Yankee fans with long memories will know what a weird season 2007 was. Alex Rodriguez balled out on the way to AL MVP, falling two votes shy of a unanimous pick. The Yankees as a whole failed to capture the AL East title for the first time since 1997, settling for a Wild Card spot while ceding the top spot to Boston. The dynasty may have ended in 2004 with that disastrous ALCS loss, but 2007 was the season where we all kind of figured out that a refresh was needed.
For Wang, October 2007 was the beginning of the end. He started two games in the now-infamous ALDS against Cleveland, receiving a metaphorical kick in the face in both starts. Once again getting the ball to open a playoff series, CMW’s two-seamer stopped breaking, and the AL Central winners took a round of batting practice.
Eight earned runs. Twice as many walks as strikeouts. The hardest pitcher in the AL to hit a home run off of surrendered two in 4.2 innings, putting the Yankees behind the eight ball in the series. Facing elimination four days later at Yankee Stadium, Wang had the opportunity to redeem himself, at home this time.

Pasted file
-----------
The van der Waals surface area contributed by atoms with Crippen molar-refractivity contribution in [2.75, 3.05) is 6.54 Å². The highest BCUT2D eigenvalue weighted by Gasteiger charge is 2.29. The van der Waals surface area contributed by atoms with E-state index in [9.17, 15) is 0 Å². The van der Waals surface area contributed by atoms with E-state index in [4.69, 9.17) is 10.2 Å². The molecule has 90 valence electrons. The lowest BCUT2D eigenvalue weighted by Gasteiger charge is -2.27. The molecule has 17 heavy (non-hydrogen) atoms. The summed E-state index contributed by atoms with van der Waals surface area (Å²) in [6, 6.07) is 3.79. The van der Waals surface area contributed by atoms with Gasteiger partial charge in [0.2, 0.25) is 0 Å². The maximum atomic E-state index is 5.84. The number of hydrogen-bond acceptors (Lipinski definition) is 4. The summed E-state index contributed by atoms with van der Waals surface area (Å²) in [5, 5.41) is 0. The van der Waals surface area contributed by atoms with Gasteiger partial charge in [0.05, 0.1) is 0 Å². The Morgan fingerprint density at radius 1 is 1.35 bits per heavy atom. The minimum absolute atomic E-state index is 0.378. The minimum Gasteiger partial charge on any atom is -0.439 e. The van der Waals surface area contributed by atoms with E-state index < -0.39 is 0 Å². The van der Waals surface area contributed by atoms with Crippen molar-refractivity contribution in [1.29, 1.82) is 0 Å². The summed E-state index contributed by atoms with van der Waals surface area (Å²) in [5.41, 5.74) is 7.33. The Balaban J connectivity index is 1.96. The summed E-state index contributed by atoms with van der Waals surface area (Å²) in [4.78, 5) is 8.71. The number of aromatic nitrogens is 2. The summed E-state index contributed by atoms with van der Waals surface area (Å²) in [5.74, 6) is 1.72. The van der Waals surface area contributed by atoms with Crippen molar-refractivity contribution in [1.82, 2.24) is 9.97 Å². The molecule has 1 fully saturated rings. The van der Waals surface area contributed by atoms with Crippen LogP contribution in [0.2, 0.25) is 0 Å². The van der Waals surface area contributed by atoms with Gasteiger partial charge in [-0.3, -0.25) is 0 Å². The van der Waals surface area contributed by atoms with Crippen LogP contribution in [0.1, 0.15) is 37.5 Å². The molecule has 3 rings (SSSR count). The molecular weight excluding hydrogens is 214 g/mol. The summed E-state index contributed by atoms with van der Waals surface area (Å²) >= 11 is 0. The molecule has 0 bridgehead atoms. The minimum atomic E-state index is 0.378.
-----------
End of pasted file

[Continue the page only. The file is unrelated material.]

And he didn’t get out of the second inning. Four Cleveland runners crossed the plate as Chien-Ming, on short rest, allowed five hits and a hit batter in just nine batters faced. It was a collapse we didn’t see coming from the ace of the staff, and as the book officially closed on that great ‘90s-2000s run, his failure in the postseason felt like the whole dynasty’s denouement.
Wang didn’t let the hangover of such a bad ALDS stick, starting 2008 as one of the best starters in baseball. He won six of his first seven starts, with a 3.00 ERA and 2.93 FIP, and for him, a stunning 6.40 strikeouts per nine innings. He took the ball in the final home opener for Old Yankee Stadium, throwing seven innings and allowing a pair of runs in his first win of the season. Ten days later, at Fenway Park, Wang spun a complete game two-hitter.